What Should a Trump Administration Do on Drug Pricing?

After a year of Pharma Bros and EpiPens, we certainly don’t need more proof that Americans are deeply frustrated with prescription drug prices. This frustration is rooted in a simple fact: Though most Americans can afford their medicines, some patients with serious chronic illnesses are struggling to afford their drug co-pays.

Fixing that relatively discrete problem — the vast majority of drugs sold today are inexpensive generics that Americans can buy for less than two tickets to their local movie theater — should be the focus of the Trump administration and Congress in 2017. Together, they can not only expand access to more affordable and innovative medicines, but extend American leadership of a vital global industry and generate more high-paying, U.S.-based manufacturing jobs.  

Over the years, Congress has developed and supported policies that have transformed the American biopharmaceutical industry into the world’s medicine chest. Defending those policies means advancing innovation, market-based competition, and patient-focused health care reforms.

Simply put, we need better ways to make medicines more affordable for patients without stifling innovation. In product classes with robust competition — including the latest Hepatitis C medicines — patients have access to more effective therapies and prices have fallen by nearly 50 percent. Those prices are lower than in price-controlled countries, and U.S. payers continue to work with manufacturers to treat more patients. Partnership and collaboration in the service of patient access is the right way forward.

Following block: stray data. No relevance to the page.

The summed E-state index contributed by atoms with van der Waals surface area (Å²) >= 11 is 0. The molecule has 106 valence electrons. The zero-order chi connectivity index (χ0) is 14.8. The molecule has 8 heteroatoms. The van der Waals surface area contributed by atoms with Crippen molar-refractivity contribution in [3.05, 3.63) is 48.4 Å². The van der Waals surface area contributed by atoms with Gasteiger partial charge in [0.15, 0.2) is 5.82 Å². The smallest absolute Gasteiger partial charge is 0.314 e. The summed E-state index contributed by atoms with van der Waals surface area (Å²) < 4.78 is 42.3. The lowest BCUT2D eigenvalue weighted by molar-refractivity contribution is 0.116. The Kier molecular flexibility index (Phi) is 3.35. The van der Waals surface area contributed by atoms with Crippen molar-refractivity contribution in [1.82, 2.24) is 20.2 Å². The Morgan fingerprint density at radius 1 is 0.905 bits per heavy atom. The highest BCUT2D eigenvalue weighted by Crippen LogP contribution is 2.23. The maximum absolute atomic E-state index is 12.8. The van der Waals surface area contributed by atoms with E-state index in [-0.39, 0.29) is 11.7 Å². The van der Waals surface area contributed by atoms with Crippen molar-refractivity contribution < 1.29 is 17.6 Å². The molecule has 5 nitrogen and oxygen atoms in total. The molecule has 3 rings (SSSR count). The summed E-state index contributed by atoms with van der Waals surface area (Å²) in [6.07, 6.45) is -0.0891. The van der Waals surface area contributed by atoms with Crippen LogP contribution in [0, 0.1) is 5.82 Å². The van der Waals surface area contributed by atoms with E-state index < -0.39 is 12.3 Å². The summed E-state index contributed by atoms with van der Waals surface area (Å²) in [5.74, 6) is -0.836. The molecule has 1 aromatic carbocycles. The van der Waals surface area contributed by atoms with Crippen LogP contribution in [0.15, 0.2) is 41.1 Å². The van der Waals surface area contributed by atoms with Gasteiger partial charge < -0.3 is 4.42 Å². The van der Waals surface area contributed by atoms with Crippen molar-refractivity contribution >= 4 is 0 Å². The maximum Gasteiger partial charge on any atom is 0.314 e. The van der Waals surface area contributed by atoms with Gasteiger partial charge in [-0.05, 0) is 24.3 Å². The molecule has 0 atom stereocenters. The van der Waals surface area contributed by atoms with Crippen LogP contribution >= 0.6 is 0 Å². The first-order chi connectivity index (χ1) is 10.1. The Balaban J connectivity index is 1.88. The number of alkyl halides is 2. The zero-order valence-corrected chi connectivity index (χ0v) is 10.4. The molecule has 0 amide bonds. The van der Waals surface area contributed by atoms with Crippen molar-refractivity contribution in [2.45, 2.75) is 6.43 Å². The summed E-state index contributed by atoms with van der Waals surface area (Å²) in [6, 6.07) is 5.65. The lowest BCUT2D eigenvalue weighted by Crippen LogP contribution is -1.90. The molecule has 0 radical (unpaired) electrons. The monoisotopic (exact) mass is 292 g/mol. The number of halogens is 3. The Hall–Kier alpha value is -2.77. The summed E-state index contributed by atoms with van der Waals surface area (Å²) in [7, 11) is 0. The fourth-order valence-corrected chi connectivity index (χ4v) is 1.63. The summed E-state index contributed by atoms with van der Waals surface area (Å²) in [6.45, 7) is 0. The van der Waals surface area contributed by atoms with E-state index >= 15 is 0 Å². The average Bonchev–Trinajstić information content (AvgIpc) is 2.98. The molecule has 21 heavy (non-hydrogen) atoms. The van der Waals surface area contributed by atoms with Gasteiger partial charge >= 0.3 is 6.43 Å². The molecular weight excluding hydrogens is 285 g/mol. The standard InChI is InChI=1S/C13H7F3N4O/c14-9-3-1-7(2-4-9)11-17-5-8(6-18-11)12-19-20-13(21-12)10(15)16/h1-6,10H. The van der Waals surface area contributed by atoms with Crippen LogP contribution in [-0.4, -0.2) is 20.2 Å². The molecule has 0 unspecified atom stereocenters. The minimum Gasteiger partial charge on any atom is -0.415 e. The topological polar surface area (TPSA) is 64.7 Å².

If enacted, price and profit caps, as well as other one-size-fits-all solutions, will only hinder the industry’s ability to attract the financial investment required to develop new, lifesaving drugs. Make no mistake: if we embrace the price-control path of our European competitors, we will slow our ability to deal with the most devastating diseases and people will suffer and die unnecessarily.

Drug prices have generated most of the headlines over the past two years, even while government actuaries and independent analysts expect drug spending to stay level — at about 15 percent of total health care spending — over the next decade. That means 85 percent of U.S. health care costs are generated elsewhere. In fact, health care labor costs continue to rise faster than drug costs.  

The real enemy is disease. Premature death and prolonged disability are what make health care ruinously expensive, not prescription-drug spending. The Alzheimer’s Association projects that if a drug which delays the onset of Alzheimer’s by just five years is developed by 2025, Medicare costs would decrease by $345 billion over the next decade, and patient out-of-pocket costs would fall by $228 billion.

If policymakers are serious about slowing runaway health costs, what we need most are new insurance models that ensure that patients with serious chronic illnesses benefit from the discounts offered to health insurers and PBMs and don’t pay full list price at the pharmacy. Health plans eligible for health savings accounts should be allowed to cover the costs of drugs for chronic illnesses before any deductible kicks in. Insurers should also be allowed to offer long-term insurance contracts that provide better incentives to focus on disease prevention and management.